The fog of jet lag clouds my mind, sending me tumbling through Wenceslas Square like a drugged rat in a maze. The air is filled with a language I know not a word of, the shops are covered with advertisements decorated with apparently random accent marks.
All around me, people from dozens of nations wander about, looking for food or the sights or a place on their map. Tourists like me are legion on Wenceslas Square, but Czechs still outnumber them as they pass through the heart of Prague’s New Town.
My eye is caught by a sign in English, “Palace of Books,” and rather paying attention to the roommate in whose wake I am following, my head swivels immediately around, gravitating to the trolleys of Czech books set before and apparently endless hall of bookshelves.
This is what I am looking at when I run headlong into a pair of Czech women.
That they are Czech is clear for two reasons; they appear to know exactly where they are going, and they completely ignore my terrified attempts to apologize.
The women off whose torsos I have just ricocheted barely spare me a glance.
This is one of many examples of the Czech attitude towards strangers, one a born-and-bred American like myself would categorize as rudeness.
Here, the waitress will not happily introduce herself and ask what you would like to drink. The cashier will not smile and greet you, will exhibit no interest in the content of your day. The trolley driver will not help you find your stop. If you smile and wave at a child, their mother or father will completely ignore you.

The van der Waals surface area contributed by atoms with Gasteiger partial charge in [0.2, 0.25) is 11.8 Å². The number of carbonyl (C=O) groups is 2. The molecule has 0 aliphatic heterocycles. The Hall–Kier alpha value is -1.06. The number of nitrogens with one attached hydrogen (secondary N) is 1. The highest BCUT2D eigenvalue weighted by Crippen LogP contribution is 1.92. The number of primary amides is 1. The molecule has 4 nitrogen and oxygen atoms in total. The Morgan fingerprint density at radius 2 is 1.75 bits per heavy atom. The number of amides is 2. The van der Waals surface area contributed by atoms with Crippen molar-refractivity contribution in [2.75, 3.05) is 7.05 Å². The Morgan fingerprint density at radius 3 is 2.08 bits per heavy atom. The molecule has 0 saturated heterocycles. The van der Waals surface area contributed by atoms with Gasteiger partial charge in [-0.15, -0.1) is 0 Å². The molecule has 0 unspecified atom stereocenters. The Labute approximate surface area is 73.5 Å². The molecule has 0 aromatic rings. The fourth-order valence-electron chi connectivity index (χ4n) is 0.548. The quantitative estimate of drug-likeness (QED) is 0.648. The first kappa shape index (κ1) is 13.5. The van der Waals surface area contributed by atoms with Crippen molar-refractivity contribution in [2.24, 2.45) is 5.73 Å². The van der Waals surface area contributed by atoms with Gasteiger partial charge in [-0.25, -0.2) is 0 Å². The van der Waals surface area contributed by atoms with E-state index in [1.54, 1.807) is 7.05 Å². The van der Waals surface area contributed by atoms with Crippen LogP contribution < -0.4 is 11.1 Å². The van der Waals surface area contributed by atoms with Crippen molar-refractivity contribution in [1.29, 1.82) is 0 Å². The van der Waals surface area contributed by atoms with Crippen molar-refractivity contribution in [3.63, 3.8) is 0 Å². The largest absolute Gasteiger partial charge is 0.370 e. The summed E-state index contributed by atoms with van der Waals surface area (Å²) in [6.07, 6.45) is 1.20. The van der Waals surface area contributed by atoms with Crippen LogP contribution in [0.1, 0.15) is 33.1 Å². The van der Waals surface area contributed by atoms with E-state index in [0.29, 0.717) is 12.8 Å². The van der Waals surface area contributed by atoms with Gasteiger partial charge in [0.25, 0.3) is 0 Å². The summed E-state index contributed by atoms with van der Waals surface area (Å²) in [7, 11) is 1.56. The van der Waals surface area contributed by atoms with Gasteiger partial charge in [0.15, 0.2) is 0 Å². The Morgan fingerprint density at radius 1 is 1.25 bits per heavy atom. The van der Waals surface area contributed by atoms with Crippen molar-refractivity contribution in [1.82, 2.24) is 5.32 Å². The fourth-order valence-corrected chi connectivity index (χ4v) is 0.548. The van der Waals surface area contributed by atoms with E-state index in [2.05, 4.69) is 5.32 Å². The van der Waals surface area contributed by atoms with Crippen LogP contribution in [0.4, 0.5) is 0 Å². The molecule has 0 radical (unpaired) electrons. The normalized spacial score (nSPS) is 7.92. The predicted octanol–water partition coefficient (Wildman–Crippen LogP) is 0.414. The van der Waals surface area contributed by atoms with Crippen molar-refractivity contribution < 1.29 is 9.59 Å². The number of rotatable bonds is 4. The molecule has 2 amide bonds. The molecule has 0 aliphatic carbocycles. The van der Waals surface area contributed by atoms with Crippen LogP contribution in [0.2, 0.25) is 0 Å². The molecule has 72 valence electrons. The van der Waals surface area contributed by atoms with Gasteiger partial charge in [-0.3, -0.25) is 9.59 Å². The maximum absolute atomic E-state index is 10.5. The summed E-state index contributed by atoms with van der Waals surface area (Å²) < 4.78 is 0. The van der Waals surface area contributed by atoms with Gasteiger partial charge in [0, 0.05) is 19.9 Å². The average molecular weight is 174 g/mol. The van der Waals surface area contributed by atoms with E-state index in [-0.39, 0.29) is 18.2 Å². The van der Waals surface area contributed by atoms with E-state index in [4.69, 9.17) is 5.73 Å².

Even the dogs behave like this, sticking close to their masters’ whether wearing a leash or not, never barking, never slowing their pace, not exhibiting the slightest interest in you.
At first this is intensely off-putting. Smiles and pleasantries are so embedded in our culture that it’s hard to imagine a society without them. But in the Czech Republic, no one you don’t have a personal relationship with will ever smile at you.
However, early in my adjustment to this different culture, I realized an unexpected benefit, one which was first made clear to me when I was too confused to notice it, in the incident recounted above. Quite simply, if no one is going to go out of their way to be nice to me, I don’t have to go out of my way to be nice to anyone else.
The women with whom I collided with did not expect an apology, and did not want one—they just wanted to get on with their day. The waitress is not happy to serve me, and I don’t have to tip her (tipping is not part of the Czech Republic’s economy). The cashier has nothing to do with my life, and I have nothing to do with hers.
I don’t have to worry about the thousands of little rudenesses Americans can accidentally commit every time they go out in public. I can just go about my business and no one will pretend to care.
I find this intensely liberating, not because I like being rude or dislike talking to people, but because it vastly cuts down on the meaningless junk that fills the average day in the states. The fact is, an American clerk is no more interested in my life than a Czech clerk. Americans just pretend more.
Now that I am so far removed from American consumer culture, the sheer volume of insincerity embedded in that culture is impossible to un-see. None of the people who smile at me when I go out shopping care about me. None of them are my friend.
In the Czech Republic, no one is pretending to be my friend. We each have our own worlds, our own lives and tasks, and nothing requires that we pretend otherwise.
Sometimes this leaves me with intensely hurt feelings, like when I was sick and got zero help catching up in my classes. It may be the truth, but sometimes the truth hurts a lot.
Like the women in Wenceslas Square, we all just want to get wherever we are going. And in the Czech Republic, we are all honest about how little that matters to anyone else.